Tuesday, December 3, 2013


pinterest photo

 For several years in my childhood, silver-foil Christmas trees with their skeletal limbs encased in sparkly tinsel like Reynolds Aluminum’s dream of Heaven spent their nights in picture windows. 
   The trees came in a long narrow box, like maybe a big umbrella would come in, and you had to put it together.   It was like poking immense scratchy, frilly cocktail picks into holes in a broom handle, and about as attractive---I thought those spindly sparse things were ugly as sin, and not even the lights would save them.  It felt to me like dressing up an old scraggly twig doll in a crinoline dress---I’m sure it was SOMEBODY’S magic; it just wasn’t mine.

 Sitting on the floor beside each tree would be a motorized color-wheel flooding the room with green, red, blue, gold in a never-ending carousel of color.

It was like living  inside a perpetual traffic-light, with the addition of a blue section adding a bit of underwater whimsy to one turn of the projector.


Folks watched their Motorolas and Zeniths, absorbed in black and white Kraft Theater and Hallmark Hall of Fame, whilst their faces, bodies and living-room furniture were hued in that succession of four shades of light.  

I suppose we all had one of those trees at one time or another, and we just sat right down with the curtains open, eyes fixed on the comedy of Milton Berle whilst we were turned into clowns ourselves in that revolving rainbow.   People rode around to look at the lights, meeting and greeting out rolled-down windows, as we looped the blocks of our town or one of the nearby ones for that seasonal display.   As clich√© as the trees are, we’d ride several miles, turning corners and following the glow, with the only variables being the size of the windows, the family visible through them, and what show was on TV.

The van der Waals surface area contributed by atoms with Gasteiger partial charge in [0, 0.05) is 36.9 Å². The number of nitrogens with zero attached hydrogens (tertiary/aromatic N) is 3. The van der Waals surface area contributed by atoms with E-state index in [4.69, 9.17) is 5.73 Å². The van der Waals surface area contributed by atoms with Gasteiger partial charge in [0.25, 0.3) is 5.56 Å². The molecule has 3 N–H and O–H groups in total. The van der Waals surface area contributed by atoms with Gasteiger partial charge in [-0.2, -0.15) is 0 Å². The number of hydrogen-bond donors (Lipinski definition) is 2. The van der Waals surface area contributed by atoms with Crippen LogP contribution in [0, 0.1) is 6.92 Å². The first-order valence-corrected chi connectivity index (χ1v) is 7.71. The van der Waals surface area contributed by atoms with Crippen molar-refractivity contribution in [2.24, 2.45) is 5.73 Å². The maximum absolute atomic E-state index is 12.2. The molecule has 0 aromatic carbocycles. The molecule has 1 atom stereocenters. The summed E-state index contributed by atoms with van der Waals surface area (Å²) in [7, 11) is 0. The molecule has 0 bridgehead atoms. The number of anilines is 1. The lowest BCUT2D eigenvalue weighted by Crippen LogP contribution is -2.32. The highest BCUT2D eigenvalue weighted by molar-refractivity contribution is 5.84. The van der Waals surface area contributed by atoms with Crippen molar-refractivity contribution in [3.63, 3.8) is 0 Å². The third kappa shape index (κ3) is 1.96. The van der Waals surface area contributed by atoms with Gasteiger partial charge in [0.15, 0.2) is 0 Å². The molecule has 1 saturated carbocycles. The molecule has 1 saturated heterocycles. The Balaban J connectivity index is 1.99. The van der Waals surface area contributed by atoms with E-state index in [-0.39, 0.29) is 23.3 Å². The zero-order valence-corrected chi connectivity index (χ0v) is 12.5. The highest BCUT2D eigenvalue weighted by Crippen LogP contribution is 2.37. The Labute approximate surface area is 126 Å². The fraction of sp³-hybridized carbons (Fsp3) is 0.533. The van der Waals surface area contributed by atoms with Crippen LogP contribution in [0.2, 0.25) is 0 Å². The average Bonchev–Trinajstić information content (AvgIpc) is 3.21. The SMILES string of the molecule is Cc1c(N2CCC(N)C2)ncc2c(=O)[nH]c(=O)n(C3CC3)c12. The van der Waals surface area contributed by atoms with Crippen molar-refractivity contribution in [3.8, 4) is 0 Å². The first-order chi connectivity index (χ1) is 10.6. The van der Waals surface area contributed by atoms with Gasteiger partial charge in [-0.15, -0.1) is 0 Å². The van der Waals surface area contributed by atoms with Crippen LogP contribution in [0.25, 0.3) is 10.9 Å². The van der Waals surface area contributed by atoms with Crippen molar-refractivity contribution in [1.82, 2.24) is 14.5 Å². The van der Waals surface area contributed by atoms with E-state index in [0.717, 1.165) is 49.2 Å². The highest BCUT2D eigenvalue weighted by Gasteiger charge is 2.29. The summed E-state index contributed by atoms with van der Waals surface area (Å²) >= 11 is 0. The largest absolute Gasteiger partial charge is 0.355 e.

After the heyday of those silver trees (possibly coming along and leisurely running into a  trend-blend  like cream clouding  into coffee) came the quickly-spreading fad (at least as fast as the thorny limbs would grow) of Christmas pyracantha.                                

Espaliered Pyracantha, to be exact, and for everybody who had one, there were two who couldn’t pronounce it.   Thoughts ranged around the Espa-leered range, with a few ventures into variants, and some of the most posh assayed the French---Es-Spale-Yerd or Es-pelli-aid. 

 Pyracanthas were exotic, beautiful things, claiming a place not given to the boxwoods and Burfordii, with their lush red clusters and  branches staple-sculpted against walls and trellises.  They were lovely plants---bright with berries and rife with thorns that would do you mischief if you handled them wrong.  

Displays ranged from big bushy berry-covered beauties, to little short scrawls like a child's first cursive.